"U-don min it!"

The sushi was small, rice was well packed and the fish was properly done. I probably can't complain till I go to Japan and eat that sushi that will send me to heaven and back. But so far this is a good sushi. The mini udon was nothing to shout about. Don't think it was meant to be special anyway and the whole set won't make you full. It will leave you in that limbo between not full and not hungry tho. Ahh the sadness.

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When in need of prosperity, go touch a Golden Dragon. While Golden Dragons might be a myth, perhaps you can try your luck at Kin Ryu Tei. With the kanji words for "Gold", "Dragon" and "Pavillion" respectively, Kin Ryu Tei is one of the fancier looking restaurants but doesn't seem to garner much attention with famous competition such as Rakuzen and Jyu Raku and many other Japanese restaurants in the same row. Interior deco is fancy and gives you the feeling of an expenaive restaurant and they have sea urchin! Lighting is as yellow as the scales of the golden dragon and food pricing is pretty standard to deal with competition.

Salmon nigiri sushi was going for RM 4 per piece and was served with freshly grated wasabi. The salmon tasted fresh, no signs of it frozen as tho it accompanied Captain America in the 1000 yr old freezer.

We also ordered a place of Spicy Spider Roll which was soft shell crab with ikura, some spicy mayo thingy sauce drizzled on top and freshly grated wasabi by the side. It's salty tho. So salty that I'm quite sure while they wanted it to be "ocean salty fresh" this wasn't what they were going for.

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Kinpachi is a Japanese restaurant on the second floor in SS 17, the same row as Shell and Petron. Declaring itself as an"authentic Japanese Restaurant" the head chef is indeed Japanese and is quite well known among the Japanese who stay in the area probably because 1- they sell various forms of Japanese alcohol and 2- the staff some of them do speak Japanese. Prices are generally quite high as compared to other places especially those which are commercial (for example RM 57 before service charge and tax for an Unajyuu - Unagi with rice) but it still doesn't seem to deter Japanese salary man (that's what they call people who go to the office in Japan) and loyal customers from coming here.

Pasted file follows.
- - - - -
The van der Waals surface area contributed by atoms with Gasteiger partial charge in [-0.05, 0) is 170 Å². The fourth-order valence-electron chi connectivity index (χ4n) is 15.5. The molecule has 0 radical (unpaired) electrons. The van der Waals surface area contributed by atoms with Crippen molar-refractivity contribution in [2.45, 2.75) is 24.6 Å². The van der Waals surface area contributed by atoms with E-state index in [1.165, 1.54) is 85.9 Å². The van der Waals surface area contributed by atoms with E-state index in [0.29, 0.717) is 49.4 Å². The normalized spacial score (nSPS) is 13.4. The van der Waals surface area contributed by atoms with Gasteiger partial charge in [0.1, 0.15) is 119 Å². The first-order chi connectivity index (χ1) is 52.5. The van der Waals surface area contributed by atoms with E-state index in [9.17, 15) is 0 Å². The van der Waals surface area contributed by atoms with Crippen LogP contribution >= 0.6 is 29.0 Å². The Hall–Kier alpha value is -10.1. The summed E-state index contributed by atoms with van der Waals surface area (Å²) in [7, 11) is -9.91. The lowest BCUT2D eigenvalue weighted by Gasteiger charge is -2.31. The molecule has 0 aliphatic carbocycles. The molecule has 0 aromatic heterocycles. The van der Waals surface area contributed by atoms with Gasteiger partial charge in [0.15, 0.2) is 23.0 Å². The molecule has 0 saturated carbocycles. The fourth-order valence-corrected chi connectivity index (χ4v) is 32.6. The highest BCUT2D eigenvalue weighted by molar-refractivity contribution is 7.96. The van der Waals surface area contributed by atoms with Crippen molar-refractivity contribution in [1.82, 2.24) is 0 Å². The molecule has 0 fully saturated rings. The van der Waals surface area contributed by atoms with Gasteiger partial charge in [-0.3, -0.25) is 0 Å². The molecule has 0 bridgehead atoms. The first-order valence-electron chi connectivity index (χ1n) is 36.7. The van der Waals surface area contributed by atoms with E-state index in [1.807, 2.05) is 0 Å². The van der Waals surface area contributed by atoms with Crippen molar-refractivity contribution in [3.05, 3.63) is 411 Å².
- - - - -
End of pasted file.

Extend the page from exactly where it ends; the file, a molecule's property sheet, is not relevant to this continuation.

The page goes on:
The Yaki Gyozas (pan fried dumplings, RM 14 for 6 pcs) are properly done. Each bite gives you filling as well as flavourful juices like that of a xiao long bao. The gyoza is not big, but is enough to provide you with texture with each bite. Dip in vinegar + chilli oil mixture to cancel out the oiliness and a slight tartness that makes the dish perhaps all the more appetizing.

Presentation isn't its strong point. No fanvy garnishing and no special japanese cutlery. Just a white plate that it almost looks sad.

Overall, this is a properly done yaki gyoza. Not the best Yaki Gyoza, but not bad either. Perhaps instead of "De Gozaru" it makes you wonder if the RM 14 was worth it. Surely there are better gyozas out there "de arimasu...ka?"

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My my, I seem to be on fire this week. Because yes, it is the mid semester break! While I love cooking, a girl's gotta do what a girl's gotta do.

Top Catch Fisheries is no stranger to those who love sashimi. If you like sashimi, chances are you've heard of Top Catch. They claim to bring in fresh goods everyday except Fridays and are open from Tuesdays to Sundays.

The place itself is not much. They aren't a restaurant, they have no fancy tables with air-conditioning. You sit by the roadside on plastic stools and use plastic tables and can also order breakfast from other stalls like pork noodles or chicken rice if you want.

The sashimi itself is cut into thick slices and has a firm texture. Not wet, doesn't taste frozen and doesn't smell. Price goes by the weight, not terribly cheap but not expensive either, and comes with small packets of soy sauce and wasabi but you can also purchase fresh grated wasabi for RM 1.00 per small container. A note is that fresh wasabi ain't got that kick so if you like the self-torturing, runny nose inducing type of wasabi. Go for the free packets.

5 Likes